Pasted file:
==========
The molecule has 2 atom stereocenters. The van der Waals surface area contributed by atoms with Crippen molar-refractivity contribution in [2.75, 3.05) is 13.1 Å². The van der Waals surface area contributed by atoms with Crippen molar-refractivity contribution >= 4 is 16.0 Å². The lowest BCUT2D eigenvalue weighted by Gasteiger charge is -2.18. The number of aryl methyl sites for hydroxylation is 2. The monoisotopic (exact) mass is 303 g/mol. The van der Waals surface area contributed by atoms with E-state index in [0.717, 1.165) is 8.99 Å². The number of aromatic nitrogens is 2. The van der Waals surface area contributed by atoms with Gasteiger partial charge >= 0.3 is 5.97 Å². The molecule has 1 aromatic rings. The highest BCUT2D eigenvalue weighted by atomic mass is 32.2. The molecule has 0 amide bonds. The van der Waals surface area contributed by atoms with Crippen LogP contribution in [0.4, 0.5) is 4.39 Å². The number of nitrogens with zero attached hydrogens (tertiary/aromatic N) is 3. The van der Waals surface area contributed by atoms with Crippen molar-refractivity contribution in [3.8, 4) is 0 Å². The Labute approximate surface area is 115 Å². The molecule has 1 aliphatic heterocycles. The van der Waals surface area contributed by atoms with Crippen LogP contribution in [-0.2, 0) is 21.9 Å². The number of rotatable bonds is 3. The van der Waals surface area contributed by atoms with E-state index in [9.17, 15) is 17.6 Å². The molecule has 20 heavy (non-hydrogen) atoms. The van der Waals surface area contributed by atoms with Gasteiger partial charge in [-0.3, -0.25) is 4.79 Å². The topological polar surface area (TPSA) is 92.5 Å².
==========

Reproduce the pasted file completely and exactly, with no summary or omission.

The molecule has 2 atom stereocenters. The van der Waals surface area contributed by atoms with Crippen molar-refractivity contribution in [2.75, 3.05) is 13.1 Å². The van der Waals surface area contributed by atoms with Crippen molar-refractivity contribution >= 4 is 16.0 Å². The lowest BCUT2D eigenvalue weighted by Gasteiger charge is -2.18. The number of aryl methyl sites for hydroxylation is 2. The monoisotopic (exact) mass is 303 g/mol. The van der Waals surface area contributed by atoms with E-state index in [0.717, 1.165) is 8.99 Å². The number of aromatic nitrogens is 2. The van der Waals surface area contributed by atoms with Gasteiger partial charge >= 0.3 is 5.97 Å². The molecule has 1 aromatic rings. The highest BCUT2D eigenvalue weighted by atomic mass is 32.2. The molecule has 0 amide bonds. The van der Waals surface area contributed by atoms with Crippen LogP contribution in [0.4, 0.5) is 4.39 Å². The number of nitrogens with zero attached hydrogens (tertiary/aromatic N) is 3. The van der Waals surface area contributed by atoms with Crippen molar-refractivity contribution in [3.8, 4) is 0 Å². The Labute approximate surface area is 115 Å². The molecule has 1 aliphatic heterocycles. The van der Waals surface area contributed by atoms with Crippen LogP contribution in [-0.2, 0) is 21.9 Å². The number of rotatable bonds is 3. The van der Waals surface area contributed by atoms with E-state index in [9.17, 15) is 17.6 Å². The molecule has 20 heavy (non-hydrogen) atoms. The van der Waals surface area contributed by atoms with Gasteiger partial charge in [-0.3, -0.25) is 4.79 Å². The topological polar surface area (TPSA) is 92.5 Å².